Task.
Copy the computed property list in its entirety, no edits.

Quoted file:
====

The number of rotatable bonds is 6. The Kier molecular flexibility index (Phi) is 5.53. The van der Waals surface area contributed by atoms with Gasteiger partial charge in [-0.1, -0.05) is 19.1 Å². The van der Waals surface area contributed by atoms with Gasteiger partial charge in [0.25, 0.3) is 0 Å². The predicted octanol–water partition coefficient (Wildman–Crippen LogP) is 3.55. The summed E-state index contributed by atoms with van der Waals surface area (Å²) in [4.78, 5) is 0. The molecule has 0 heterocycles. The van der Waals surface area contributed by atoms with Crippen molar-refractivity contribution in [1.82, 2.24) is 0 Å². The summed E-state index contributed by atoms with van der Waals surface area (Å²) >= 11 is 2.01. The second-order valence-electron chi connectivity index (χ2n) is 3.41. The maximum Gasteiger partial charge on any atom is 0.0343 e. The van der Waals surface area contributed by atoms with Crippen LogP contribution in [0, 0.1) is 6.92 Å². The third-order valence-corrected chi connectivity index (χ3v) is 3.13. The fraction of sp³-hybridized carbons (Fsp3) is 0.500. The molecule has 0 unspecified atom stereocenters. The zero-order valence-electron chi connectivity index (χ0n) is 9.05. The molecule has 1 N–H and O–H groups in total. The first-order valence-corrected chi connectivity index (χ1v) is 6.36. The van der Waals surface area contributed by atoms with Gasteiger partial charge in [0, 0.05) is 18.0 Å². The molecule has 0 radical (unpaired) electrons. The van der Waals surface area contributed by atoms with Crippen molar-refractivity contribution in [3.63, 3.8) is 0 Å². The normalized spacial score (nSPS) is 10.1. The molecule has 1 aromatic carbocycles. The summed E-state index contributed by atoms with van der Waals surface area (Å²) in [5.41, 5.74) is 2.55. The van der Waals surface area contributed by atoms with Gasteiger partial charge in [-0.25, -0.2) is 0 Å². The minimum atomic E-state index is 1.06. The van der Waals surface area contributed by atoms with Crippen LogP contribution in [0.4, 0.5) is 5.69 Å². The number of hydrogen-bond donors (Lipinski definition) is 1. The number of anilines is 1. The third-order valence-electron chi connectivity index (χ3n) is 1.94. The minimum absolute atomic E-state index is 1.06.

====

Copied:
The number of rotatable bonds is 6. The Kier molecular flexibility index (Phi) is 5.53. The van der Waals surface area contributed by atoms with Gasteiger partial charge in [-0.1, -0.05) is 19.1 Å². The van der Waals surface area contributed by atoms with Gasteiger partial charge in [0.25, 0.3) is 0 Å². The predicted octanol–water partition coefficient (Wildman–Crippen LogP) is 3.55. The summed E-state index contributed by atoms with van der Waals surface area (Å²) in [4.78, 5) is 0. The molecule has 0 heterocycles. The van der Waals surface area contributed by atoms with Crippen molar-refractivity contribution in [1.82, 2.24) is 0 Å². The summed E-state index contributed by atoms with van der Waals surface area (Å²) >= 11 is 2.01. The second-order valence-electron chi connectivity index (χ2n) is 3.41. The maximum Gasteiger partial charge on any atom is 0.0343 e. The van der Waals surface area contributed by atoms with Crippen LogP contribution in [0, 0.1) is 6.92 Å². The third-order valence-corrected chi connectivity index (χ3v) is 3.13. The fraction of sp³-hybridized carbons (Fsp3) is 0.500. The molecule has 0 unspecified atom stereocenters. The zero-order valence-electron chi connectivity index (χ0n) is 9.05. The molecule has 1 N–H and O–H groups in total. The first-order valence-corrected chi connectivity index (χ1v) is 6.36. The van der Waals surface area contributed by atoms with Gasteiger partial charge in [0, 0.05) is 18.0 Å². The molecule has 0 radical (unpaired) electrons. The van der Waals surface area contributed by atoms with Crippen molar-refractivity contribution in [3.63, 3.8) is 0 Å². The normalized spacial score (nSPS) is 10.1. The molecule has 1 aromatic carbocycles. The summed E-state index contributed by atoms with van der Waals surface area (Å²) in [5.41, 5.74) is 2.55. The van der Waals surface area contributed by atoms with Gasteiger partial charge in [-0.25, -0.2) is 0 Å². The minimum atomic E-state index is 1.06. The van der Waals surface area contributed by atoms with Crippen LogP contribution in [0.4, 0.5) is 5.69 Å². The number of hydrogen-bond donors (Lipinski definition) is 1. The number of anilines is 1. The third-order valence-electron chi connectivity index (χ3n) is 1.94. The minimum absolute atomic E-state index is 1.06.